So you’re considering riding the LA Metro.

Your tolerance for the daily gridlock in this city’s notorious traffic has reached its maximum level, but you’re scared to venture into the widely uncommon practice of riding LA’s train to work. Or, perhaps you’re seeking a better way to travel home from a drunken night of debauchery – one that doesn’t involve a ridiculously expensive cab or a less-than-ideal excursion from your not-so-reliable Designated Driver.

As Heidi Niedermeyer and Elena Crevello playfully demonstrate in their “Shit People in LA Say” video shown here, most Angelenos consider the Metro completely intolerable. And honestly, if you’ve been to other major cities around the world, you may find LA public transport a bit limited (if from Chicago/NYC), if not downright horrifying (if from Seoul/London).

Los Angeles Metro map vs. Seoul Metro map

Los Angeles Metro map vs. Seoul Metro map. The route options don’t even compare!

But, allow me to provide you with some real-world pointers for LA public transport etiquette to help you overcome any apprehension for venturing into the unknown– a decision that just might improve your daily commute forever.

Reader, consider yourself forewarned that this has been written by a girl who has taken public transportation her entire life which requires a certain amount of tolerance for germs, socioeconomically diverse crowds and street smarts. If you lack said tolerance, perhaps you should address these qualities prior to riding the train.

I’ve always thought of riding the train (or as I like to call it, the subway, ooh lala) as a rite of passage as a modern urban-dwelling career woman. Growing up I envision “adulthood” as myself riding the subway to a downtown high rise building wearing a chic suit holding a briefcase as part of what. Therefore, riding the train for the past five years is somewhat like fulfilling an adventurous childhood dream from which no amount of homeless co-riders will deter me. Therefore, I feel it part of my civic duty to share the love with you, along with some pointers for your first train voyage.

Plan Your Trip: The Metro staff is surprisingly helpful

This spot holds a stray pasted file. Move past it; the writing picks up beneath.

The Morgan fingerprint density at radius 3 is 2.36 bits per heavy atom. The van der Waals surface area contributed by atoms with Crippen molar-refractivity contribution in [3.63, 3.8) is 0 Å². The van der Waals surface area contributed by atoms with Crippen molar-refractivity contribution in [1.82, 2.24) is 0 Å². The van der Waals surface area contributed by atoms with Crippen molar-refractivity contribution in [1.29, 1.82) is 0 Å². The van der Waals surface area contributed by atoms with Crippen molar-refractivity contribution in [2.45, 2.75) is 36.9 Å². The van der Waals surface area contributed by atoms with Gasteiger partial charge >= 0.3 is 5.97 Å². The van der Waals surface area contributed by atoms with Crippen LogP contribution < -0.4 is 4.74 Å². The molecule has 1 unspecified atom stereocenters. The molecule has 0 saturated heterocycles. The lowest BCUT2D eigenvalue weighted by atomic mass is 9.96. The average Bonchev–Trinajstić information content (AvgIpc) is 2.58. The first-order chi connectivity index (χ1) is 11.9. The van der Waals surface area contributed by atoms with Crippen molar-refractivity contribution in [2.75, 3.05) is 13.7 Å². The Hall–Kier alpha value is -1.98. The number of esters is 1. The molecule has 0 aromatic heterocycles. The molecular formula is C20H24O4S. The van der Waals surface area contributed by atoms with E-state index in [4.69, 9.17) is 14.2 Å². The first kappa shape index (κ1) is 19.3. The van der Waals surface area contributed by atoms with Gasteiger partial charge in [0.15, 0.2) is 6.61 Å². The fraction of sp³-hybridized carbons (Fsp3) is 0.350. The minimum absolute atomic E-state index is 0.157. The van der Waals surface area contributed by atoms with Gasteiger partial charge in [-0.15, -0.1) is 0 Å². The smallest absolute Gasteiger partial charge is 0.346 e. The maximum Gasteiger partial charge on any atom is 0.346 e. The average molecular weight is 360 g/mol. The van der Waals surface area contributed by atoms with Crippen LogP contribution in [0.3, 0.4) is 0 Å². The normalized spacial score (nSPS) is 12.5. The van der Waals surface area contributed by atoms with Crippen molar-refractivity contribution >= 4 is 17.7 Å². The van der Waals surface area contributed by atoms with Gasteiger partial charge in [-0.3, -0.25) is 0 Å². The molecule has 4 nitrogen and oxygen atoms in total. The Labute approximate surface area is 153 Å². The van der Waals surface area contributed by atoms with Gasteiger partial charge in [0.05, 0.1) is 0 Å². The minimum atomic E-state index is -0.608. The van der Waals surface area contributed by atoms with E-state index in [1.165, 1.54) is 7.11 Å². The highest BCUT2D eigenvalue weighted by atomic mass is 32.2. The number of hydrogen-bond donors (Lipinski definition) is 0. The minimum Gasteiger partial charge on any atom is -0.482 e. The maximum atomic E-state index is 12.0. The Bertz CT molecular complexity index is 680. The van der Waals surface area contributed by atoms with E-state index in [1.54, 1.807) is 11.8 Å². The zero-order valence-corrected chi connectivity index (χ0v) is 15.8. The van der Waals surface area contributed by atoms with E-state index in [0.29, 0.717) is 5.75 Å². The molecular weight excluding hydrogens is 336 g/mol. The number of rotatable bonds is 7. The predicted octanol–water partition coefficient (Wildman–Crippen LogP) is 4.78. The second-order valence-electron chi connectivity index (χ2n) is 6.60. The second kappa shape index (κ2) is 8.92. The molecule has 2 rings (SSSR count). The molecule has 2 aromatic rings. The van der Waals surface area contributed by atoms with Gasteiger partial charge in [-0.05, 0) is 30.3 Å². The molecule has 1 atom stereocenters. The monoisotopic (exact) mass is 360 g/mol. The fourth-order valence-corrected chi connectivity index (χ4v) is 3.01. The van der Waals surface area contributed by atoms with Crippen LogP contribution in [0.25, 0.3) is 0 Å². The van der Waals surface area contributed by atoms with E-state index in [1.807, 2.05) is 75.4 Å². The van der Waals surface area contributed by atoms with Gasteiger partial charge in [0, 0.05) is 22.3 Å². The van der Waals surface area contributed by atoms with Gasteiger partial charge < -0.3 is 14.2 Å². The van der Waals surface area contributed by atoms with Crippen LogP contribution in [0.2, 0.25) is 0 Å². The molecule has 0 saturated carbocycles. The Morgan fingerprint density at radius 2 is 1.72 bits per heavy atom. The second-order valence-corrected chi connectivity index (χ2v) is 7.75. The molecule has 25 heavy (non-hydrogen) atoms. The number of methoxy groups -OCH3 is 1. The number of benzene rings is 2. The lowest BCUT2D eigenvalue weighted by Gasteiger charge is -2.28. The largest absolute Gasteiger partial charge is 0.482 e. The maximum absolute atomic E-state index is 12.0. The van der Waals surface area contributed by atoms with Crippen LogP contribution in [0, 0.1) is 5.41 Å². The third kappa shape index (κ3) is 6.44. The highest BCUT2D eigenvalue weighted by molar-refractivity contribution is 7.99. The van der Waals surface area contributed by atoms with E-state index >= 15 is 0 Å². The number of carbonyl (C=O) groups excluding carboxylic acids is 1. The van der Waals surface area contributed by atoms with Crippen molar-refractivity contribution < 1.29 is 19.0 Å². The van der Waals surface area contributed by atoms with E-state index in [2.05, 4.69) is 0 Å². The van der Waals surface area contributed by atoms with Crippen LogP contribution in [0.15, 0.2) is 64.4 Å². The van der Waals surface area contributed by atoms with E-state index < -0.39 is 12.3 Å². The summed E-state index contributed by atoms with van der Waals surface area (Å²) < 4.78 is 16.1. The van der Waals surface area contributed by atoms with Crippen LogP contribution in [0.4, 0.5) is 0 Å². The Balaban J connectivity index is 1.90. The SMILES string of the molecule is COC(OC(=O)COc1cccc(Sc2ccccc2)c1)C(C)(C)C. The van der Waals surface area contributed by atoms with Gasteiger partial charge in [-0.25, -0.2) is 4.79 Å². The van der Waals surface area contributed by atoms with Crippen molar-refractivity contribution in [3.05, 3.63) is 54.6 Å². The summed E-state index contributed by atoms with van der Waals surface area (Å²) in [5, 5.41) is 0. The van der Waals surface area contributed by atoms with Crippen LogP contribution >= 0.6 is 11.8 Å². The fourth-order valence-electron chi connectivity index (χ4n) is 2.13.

If you are taking the train for the first time, unless you are super savvy with maps, I recommend that you call the Metro directly (213-680-0054) for personal guidance. I’ve spoken with Metro staff on more than one occasion and not only are they patient, but totally helpful and willing to offer you detailed turn-by-turn directions that a child could follow. [p.s. This post is no way endorsed by the LA Metro as you’ll probably figure as you continue to read.]

Once your route all squared away, here are some of my tips for some real deal preparation. I take the Red Line, which is probably the most common train which the tamest crowd, which runs from downtown to the Valley in North Hollywood and consists of just 12 stops. From doorstep to doorstep, my commute from home to work is approximately 30 blissful, traffic-free minutes during which I read, write blog posts like this, nap and/or shamelessly apply my eye makeup. These tips are specific to this train but probably applicable to most Metro riding experiences.

Keep in mind that it’s good to know the name of the last stop of the train that you plan to ride as this is how you will know if you are boarding the train heading in the right direction. ie: If boarding the Red Line from the Pershing Square station to the Universal City station, make sure to board the Red Line going to North Hollywood (its final destination).

Location: If you’re not underground, you’re not in the right place

A Beginner's Guide to Riding the L.A. Metro

A Beginner’s Guide to Riding the L.A. Metro

This may sound a little obvious but if you did not take an elevator or escalator to a below-ground platform with train tracks, you are not in the right place. You are probably waiting for a bus or just hanging around. I wouldn’t type this out if I haven’t seen this happen to my out-of-state visitors. If you can see the sky, you are not waiting in the right place.